The new-new thing at EdgeRyders is that map. We’re building a map of what’s going on, where the sites and stories are which show the new peeking through the cracks in the old, where the action is.
You can sign up to edit the map. That’s actually pretty bold – we’re crowdsourcing a map of the New Europe and, indeed, the New World, and it’s a government-funded project.
Remarkable, isn’t it?
I’ve been rattling on a lot about EdgeRyders, trying to get people to participate, for a while. It’s hard to actually convey why it’s important, why it’s got to work, but I think I’ve figured out how to make the case in a new way.
EdgeRyders is an example of Government acting the way we’d like them to act. It should be encouraged.
The team are… well, I’m one of them. Alberto’s in the Italian Chumbawamba. Nadia brings an arc welding rig to lunch. Hubsters, anarchists, Candian-French, East European, of the system, in the system, anti-system all working side-by-side because…
And this is the part I haven’t been able to articulate until now…
Because the government of Europe is doing some of the things we always wanted government to do.
Imagine if the UK government had an official project to showcase and highlight the best and most interesting “new mainstream” (as Dougald Hine would call it.) Compare EdgeRyders to the NESTA list of Britain’s New Radicals, a hackneyed collection of genuinely interesting people chosen in the most boring possible way: “selected by a panel of expert judges”. The NESTA 50 is the self-replicating nature of the British establishment made manifest, old-establishment figures picking new-establishment figures, passing the torch of blessed authority and screening out anything that was too radical, didn’t look good, or would have made it too hard to get the blessing of their political leadership. Here’s the EdgeRyders coverage of Romanian anti-ACTA protests – on a Council of Europe funded web site, by god. Radicals?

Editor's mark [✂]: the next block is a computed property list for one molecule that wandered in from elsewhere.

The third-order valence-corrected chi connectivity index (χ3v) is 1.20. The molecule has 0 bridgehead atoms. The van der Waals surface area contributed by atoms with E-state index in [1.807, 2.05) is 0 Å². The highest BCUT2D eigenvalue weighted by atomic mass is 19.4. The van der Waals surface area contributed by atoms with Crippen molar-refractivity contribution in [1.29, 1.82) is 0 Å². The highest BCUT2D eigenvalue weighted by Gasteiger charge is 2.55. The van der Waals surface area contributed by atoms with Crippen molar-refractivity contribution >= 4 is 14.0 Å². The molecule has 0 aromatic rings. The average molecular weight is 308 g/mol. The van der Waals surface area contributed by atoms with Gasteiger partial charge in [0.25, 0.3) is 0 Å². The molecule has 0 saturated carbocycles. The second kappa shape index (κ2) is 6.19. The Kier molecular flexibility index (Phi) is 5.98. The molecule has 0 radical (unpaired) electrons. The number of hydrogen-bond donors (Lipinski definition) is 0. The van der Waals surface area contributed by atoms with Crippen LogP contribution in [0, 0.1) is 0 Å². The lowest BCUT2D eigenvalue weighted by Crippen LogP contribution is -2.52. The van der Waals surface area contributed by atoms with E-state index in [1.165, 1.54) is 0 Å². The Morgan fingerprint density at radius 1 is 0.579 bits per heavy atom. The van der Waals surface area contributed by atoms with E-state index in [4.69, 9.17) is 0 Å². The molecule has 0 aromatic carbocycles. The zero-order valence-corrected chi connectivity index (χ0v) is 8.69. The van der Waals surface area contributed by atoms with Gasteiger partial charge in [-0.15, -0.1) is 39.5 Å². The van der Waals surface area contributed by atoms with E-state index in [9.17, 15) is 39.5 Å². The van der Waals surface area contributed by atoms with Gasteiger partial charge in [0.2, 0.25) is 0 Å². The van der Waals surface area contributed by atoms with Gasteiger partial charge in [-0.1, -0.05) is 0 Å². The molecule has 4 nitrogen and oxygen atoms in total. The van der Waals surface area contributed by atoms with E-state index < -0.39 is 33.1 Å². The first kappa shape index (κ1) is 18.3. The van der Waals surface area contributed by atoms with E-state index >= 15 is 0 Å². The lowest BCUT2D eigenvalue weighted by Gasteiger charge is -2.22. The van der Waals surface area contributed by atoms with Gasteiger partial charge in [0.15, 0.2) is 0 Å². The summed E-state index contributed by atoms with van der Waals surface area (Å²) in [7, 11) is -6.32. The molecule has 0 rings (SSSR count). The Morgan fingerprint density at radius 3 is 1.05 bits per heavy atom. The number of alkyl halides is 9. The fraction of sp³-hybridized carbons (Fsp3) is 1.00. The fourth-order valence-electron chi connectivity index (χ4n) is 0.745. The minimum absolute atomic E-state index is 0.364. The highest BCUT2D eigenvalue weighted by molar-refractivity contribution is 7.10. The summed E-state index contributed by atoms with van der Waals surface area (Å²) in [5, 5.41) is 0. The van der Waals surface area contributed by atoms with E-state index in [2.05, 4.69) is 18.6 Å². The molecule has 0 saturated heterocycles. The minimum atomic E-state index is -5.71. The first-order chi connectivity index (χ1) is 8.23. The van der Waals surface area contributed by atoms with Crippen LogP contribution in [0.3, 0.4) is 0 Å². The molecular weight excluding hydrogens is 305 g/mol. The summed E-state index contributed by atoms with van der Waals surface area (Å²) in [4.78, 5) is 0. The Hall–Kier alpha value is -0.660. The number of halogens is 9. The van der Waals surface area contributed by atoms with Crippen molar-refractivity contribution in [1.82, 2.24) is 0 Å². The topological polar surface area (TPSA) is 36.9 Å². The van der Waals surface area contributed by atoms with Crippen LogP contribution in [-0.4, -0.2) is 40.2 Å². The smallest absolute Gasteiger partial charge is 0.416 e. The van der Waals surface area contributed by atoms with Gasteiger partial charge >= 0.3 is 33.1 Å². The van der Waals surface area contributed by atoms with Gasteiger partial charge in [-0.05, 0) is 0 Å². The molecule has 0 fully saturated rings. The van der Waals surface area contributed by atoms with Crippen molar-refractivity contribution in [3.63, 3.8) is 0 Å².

This EdgeRyders thing is genuinely good work done by a government body. This is what I mean about “government acting the way we want it to act.”
But it’s a small project, it’s a tentative first step, but it’s important. A clear win will result in more of this kind of genuinely communicative, collaborative engagement. A middling result may result in same-old-same-old for the next five years, until another breakthrough occurs.
So I’m asking for a bit of civic engagement here. We’re all so used to crap government efforts online, with vague, half-hearted attempts to connect and understand what’s happening in the real world, with projects run by people who don’t give a damn.
This EdgeRyders business is different. It’s sort of like an Official Superstruct, an in-house Urgent Evoke – it’s a State-level actor waking up and saying “Internet? That’s where the cool people are?”
To make the point that we’re here and we’re willing to play, to make it clearly and unambiguously, to show support for the concept of open government collaboration at the European level, we need about ten times the amount of engagement we have now by the end of the project. If we had about 10,000 users, about the same size as Superstruct or Urgent Evoke, there would be another, and another, and another, and we might have found a way of getting our collective voice into play at the Council of Europe and beyond, in a fully internet-native way.
Ask not what the Internet can do for Europe, but what Europe can do for the Internet
To get there, what we need is democratic engagement outside of the voting booth – this is a chance to engage with government on our own ground, to tell our stories, to make examples known, to highlight resources – to shape the discourse, to make our voices heard.